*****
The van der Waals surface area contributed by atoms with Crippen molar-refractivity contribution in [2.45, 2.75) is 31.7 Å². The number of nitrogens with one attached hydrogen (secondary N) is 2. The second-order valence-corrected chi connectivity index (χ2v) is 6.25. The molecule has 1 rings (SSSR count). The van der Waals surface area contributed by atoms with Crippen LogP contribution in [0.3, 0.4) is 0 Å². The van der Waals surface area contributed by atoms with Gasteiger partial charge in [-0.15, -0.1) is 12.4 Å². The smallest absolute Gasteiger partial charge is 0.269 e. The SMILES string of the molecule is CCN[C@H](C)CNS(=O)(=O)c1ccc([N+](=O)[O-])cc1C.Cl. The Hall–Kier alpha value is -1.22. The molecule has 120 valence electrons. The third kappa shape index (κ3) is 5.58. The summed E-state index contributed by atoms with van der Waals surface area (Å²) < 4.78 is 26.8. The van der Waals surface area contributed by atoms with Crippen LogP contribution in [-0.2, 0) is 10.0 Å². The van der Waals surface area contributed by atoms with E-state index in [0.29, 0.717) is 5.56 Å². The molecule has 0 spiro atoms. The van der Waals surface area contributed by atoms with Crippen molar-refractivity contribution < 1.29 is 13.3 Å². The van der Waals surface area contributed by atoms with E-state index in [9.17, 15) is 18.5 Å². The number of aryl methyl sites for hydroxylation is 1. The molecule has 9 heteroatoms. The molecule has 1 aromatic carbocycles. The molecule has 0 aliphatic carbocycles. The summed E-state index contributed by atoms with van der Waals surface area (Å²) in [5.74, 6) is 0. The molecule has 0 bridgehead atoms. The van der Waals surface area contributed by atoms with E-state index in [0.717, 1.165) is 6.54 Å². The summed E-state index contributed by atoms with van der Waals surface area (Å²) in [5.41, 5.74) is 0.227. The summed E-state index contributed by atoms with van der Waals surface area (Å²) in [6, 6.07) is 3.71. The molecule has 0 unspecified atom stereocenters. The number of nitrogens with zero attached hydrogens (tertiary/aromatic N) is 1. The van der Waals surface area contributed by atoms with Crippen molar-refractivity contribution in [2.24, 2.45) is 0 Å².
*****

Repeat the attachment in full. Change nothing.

The van der Waals surface area contributed by atoms with Crippen molar-refractivity contribution in [2.45, 2.75) is 31.7 Å². The number of nitrogens with one attached hydrogen (secondary N) is 2. The second-order valence-corrected chi connectivity index (χ2v) is 6.25. The molecule has 1 rings (SSSR count). The van der Waals surface area contributed by atoms with Crippen LogP contribution in [0.3, 0.4) is 0 Å². The van der Waals surface area contributed by atoms with Gasteiger partial charge in [-0.15, -0.1) is 12.4 Å². The smallest absolute Gasteiger partial charge is 0.269 e. The SMILES string of the molecule is CCN[C@H](C)CNS(=O)(=O)c1ccc([N+](=O)[O-])cc1C.Cl. The Hall–Kier alpha value is -1.22. The molecule has 120 valence electrons. The third kappa shape index (κ3) is 5.58. The summed E-state index contributed by atoms with van der Waals surface area (Å²) < 4.78 is 26.8. The van der Waals surface area contributed by atoms with Crippen LogP contribution in [-0.2, 0) is 10.0 Å². The van der Waals surface area contributed by atoms with E-state index in [0.29, 0.717) is 5.56 Å². The molecule has 0 spiro atoms. The van der Waals surface area contributed by atoms with Crippen molar-refractivity contribution < 1.29 is 13.3 Å². The van der Waals surface area contributed by atoms with E-state index in [9.17, 15) is 18.5 Å². The number of aryl methyl sites for hydroxylation is 1. The molecule has 9 heteroatoms. The molecule has 1 aromatic carbocycles. The molecule has 0 aliphatic carbocycles. The summed E-state index contributed by atoms with van der Waals surface area (Å²) in [5.74, 6) is 0. The molecule has 0 bridgehead atoms. The van der Waals surface area contributed by atoms with E-state index in [0.717, 1.165) is 6.54 Å². The summed E-state index contributed by atoms with van der Waals surface area (Å²) in [5.41, 5.74) is 0.227. The summed E-state index contributed by atoms with van der Waals surface area (Å²) in [6, 6.07) is 3.71. The molecule has 0 unspecified atom stereocenters. The number of nitrogens with zero attached hydrogens (tertiary/aromatic N) is 1. The van der Waals surface area contributed by atoms with Crippen molar-refractivity contribution in [2.24, 2.45) is 0 Å².